Do you know of any tool that could assist me in obfuscating python code?
Your problem space is underspecified. Is this for a command-line app? Is this code supposed to be used as a library?
In addition to the two other answers, you could embed the code into a binary. When it starts, decode the code and eval the string. This works for a shared library extension as well. You could also do that with byte code, I think, but it wouldn't be as simple as calling Py_EvalCode.
py2exe or freeze are other solution, which convert the code into an executable. It just includes the code in the binary, and doesn't do any sort of serious obsfucation, but it's still harder than opening a .py file.
You could write the code in Cython, which is similar to Python and writes Python extension files in C, for use as a .so. That's perhaps the hardest of these to reverse engineer and still give you a high-level language for develoment.
They are all hackable, as are all solutions. How hard to you want it to be?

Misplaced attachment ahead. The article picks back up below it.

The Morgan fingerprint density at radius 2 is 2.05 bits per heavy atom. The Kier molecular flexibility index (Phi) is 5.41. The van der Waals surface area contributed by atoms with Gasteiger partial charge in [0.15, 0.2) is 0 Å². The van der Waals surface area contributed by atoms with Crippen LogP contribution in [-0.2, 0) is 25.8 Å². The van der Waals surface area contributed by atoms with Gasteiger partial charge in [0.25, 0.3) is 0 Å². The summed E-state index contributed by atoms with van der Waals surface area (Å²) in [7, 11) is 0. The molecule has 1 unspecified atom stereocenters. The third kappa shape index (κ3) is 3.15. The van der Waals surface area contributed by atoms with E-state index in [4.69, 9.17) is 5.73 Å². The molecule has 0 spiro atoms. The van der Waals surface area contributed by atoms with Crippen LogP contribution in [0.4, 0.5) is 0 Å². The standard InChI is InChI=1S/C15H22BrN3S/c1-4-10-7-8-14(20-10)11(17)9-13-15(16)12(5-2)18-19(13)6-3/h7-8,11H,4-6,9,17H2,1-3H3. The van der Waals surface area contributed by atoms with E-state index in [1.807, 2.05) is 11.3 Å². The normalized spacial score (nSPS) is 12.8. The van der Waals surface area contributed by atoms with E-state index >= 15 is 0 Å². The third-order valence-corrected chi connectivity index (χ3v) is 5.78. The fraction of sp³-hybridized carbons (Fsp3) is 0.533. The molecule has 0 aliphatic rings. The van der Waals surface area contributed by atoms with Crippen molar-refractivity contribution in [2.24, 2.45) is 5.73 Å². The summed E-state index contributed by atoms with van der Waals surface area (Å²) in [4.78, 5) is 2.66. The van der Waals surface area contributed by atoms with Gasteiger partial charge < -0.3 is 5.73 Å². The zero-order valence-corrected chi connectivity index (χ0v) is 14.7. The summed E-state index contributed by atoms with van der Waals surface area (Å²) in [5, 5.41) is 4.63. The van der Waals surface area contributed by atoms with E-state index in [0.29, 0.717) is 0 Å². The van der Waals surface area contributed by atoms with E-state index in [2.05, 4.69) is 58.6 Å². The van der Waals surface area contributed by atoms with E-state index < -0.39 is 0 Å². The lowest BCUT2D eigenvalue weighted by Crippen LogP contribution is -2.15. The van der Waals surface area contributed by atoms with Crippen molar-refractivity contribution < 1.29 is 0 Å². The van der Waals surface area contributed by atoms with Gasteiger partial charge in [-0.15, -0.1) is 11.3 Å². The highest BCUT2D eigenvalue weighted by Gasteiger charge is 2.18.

I actually found a very nice project which basically converts a Python to C++ and create a binary, statically linked file.
Check this out: http://www.nuitka.net/
Python's standard library includes compileall.py. You can run this on a directory and it will generate .pyc files for all your source files. The .pyc files will only include bytecode and docstrings, and will strip out all comments. You could then copy this directory, and then run something like
rm -rf $(find . -name .py) to remove the original source files.
Your best bet is to compile it using Shed Skin, an experimental Python-to-C++ compiler.
Although it doesn't do obfuscation, this Python recipe works very well for minimizing the size of Python code, including stripping out comments.